If you are thinking of creating an explainer video for your business, then a professional voiceover actor is critical. The video will make your company’s brand stand out from the crowd. These videos have proven to be a great jumpstart to a new business and a great boost to increase conversion rates with an established business or brand when produced correctly.

What is an Explainer Video?

An explainer video is a short marketing video that is placed on a company’s home page, landing page, or product page. Online videos are a huge asset for a business. An explainer video has personality and catches the attention of potential customers.

The typical styles of an explainer video are animated, live action, whiteboard, or kick starter. While the styles are different, the one thing that they all need is a professional voice over actor.

Here are the top 5 reasons why you need to hire a professional voice over actor for your brands marketing video.

They Offer Versatility

A professional voice over actor has the ability to deliver and meet the needs of your video.They will be able to look at the project and the brand and collaborate with you to achieve the perfect style for your video marketing. They will understand how to engage your potential clients and grab their attention.

They are Authentic
If a voice over actor has a large body of work and has been in the industry for a while, they will have the diverse work experience you need. They’ll have tried and tested methods and styles. Which means they will be able to work with you on your direction, and will be accurate and authentic.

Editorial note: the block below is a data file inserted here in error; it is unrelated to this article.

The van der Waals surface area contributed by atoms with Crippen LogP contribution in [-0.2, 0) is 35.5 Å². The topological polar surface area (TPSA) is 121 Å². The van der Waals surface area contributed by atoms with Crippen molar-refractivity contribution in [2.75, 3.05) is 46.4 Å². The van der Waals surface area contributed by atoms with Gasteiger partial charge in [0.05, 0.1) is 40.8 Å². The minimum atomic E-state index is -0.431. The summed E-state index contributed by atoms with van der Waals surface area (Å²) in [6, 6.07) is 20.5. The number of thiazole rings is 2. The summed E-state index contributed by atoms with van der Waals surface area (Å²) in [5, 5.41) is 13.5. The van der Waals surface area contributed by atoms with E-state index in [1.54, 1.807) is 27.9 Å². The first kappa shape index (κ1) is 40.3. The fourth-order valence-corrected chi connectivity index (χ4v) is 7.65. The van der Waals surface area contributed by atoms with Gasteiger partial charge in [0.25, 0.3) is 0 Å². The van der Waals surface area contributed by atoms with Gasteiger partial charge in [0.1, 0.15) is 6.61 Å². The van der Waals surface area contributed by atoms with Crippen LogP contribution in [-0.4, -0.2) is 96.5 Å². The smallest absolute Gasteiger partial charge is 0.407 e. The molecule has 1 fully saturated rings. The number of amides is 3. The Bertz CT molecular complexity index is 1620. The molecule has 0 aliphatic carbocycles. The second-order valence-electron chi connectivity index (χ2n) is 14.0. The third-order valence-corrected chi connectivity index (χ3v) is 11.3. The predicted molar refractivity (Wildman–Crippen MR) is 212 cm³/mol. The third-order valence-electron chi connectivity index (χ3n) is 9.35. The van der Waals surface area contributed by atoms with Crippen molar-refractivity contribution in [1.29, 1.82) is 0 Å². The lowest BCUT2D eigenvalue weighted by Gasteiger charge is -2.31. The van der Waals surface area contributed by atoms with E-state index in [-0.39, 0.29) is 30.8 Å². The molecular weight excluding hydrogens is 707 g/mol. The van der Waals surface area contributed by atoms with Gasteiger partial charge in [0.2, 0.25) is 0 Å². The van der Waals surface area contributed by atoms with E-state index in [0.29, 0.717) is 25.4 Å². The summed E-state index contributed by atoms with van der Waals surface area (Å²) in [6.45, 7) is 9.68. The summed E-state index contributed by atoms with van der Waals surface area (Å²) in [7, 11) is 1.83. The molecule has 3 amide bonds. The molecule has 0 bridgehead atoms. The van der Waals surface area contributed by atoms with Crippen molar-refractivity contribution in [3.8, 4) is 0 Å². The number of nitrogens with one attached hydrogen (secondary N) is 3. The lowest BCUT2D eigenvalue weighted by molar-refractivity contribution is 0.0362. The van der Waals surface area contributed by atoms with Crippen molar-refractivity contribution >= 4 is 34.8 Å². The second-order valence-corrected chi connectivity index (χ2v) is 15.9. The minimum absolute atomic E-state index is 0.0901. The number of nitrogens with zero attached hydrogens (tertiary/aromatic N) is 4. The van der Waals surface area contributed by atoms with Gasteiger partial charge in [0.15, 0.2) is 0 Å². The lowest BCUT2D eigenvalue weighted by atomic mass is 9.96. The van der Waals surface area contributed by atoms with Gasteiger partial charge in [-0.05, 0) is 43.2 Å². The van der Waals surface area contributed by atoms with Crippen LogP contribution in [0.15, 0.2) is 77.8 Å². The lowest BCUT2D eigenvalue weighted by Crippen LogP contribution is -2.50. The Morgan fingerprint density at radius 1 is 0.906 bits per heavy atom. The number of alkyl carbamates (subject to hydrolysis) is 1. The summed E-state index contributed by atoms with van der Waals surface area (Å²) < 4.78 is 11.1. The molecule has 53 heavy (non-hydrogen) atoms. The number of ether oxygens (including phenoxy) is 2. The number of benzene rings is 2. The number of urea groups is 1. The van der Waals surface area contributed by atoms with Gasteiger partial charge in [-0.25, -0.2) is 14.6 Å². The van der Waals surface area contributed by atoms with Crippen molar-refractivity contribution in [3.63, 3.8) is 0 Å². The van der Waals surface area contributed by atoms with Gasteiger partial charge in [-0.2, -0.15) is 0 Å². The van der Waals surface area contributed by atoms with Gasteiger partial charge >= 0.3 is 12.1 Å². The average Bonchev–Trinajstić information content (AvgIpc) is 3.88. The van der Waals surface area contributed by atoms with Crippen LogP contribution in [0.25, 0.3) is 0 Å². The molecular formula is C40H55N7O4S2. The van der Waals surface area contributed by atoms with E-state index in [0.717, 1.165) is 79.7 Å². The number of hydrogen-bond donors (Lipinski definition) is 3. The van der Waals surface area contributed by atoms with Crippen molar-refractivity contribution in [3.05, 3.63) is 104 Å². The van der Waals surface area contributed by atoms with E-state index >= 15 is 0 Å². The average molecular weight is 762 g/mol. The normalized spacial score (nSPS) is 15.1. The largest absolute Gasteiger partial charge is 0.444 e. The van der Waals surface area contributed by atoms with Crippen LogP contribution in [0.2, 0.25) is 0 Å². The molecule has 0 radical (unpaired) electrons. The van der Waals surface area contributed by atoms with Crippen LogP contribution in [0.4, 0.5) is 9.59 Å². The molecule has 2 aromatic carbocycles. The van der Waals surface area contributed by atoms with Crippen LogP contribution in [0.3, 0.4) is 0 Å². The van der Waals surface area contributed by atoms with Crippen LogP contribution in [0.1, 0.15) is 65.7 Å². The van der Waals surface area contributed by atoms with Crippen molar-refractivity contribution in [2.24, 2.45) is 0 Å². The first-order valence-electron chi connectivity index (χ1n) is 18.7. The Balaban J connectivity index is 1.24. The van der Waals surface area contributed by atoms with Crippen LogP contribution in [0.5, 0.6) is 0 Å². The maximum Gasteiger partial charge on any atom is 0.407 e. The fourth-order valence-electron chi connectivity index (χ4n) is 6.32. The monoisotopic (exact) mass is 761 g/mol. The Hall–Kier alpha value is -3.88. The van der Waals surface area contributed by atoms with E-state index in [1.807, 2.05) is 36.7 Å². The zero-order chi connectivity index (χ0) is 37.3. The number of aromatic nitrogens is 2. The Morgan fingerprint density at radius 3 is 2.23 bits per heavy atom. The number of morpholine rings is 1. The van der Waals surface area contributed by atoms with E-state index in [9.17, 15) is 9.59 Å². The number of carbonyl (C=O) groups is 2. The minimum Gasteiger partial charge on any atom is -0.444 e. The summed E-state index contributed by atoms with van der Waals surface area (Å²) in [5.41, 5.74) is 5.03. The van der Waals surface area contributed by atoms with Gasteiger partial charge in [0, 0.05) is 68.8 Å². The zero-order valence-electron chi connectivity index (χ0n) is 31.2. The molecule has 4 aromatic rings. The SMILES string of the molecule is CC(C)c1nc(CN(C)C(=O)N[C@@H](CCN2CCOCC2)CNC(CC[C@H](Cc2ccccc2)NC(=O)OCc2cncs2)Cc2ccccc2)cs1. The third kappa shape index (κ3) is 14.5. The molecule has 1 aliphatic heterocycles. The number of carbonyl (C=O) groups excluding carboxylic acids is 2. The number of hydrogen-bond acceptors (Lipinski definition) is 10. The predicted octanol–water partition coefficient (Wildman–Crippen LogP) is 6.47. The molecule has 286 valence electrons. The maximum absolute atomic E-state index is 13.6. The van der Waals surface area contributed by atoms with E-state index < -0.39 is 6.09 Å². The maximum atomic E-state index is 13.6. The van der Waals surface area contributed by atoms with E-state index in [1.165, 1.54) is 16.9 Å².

Understanding Your Companies Needs and Audience

Your explainer video may cover different subjects, which means you need a voice over actor that can be flexible. They’ll understand the significance of video marketing and are will become a crucial part of your production team. A professional voice over actor has experience on tutorials, animation and live videos, educational, and corporate. So, whatever style your company needs, they understand and will tailor the character and personality to fit the content.

Of course, not all voice actors are created equal. You’ll need to listen to several samples of other work they’ve done. And perhaps ask them to record a short section of your video script to hear if they are compatible to your video message.

You want a voice that will grab your audience and be relatable. The right voice over actor brings all the pieces of the video together.

They Have a Recording Studio

Most professional voice over actors have high quality recording studios They use top quality equipment and some may add in effects and create a voice over and soundtrack that will suit your video’s needs. They are also proficient in technical skills as required to edit the recordings. Chances are they understand the dynamics of sound better than you do. A good voice over actor will add a third dimension to your video and personalize your brand. Their expertise will help create a more film-like feel, increasing plays, making your video more likely to succeed.

Wednesday, July 31, 2019

How to Become an Audiobook Narrator



Audiobooks are a growing industry within the publishing world. With on-the-go lifestyles,
reading a book is not always possible but on-the-go listening is. While audiobooks have been around for a long time mostly for educational uses, they are more popular now than ever. Writers and publishers want to get their books out especially on Amazon and iTunes and Audible which is another revenue area for voice over talent or narrators… also know as readers.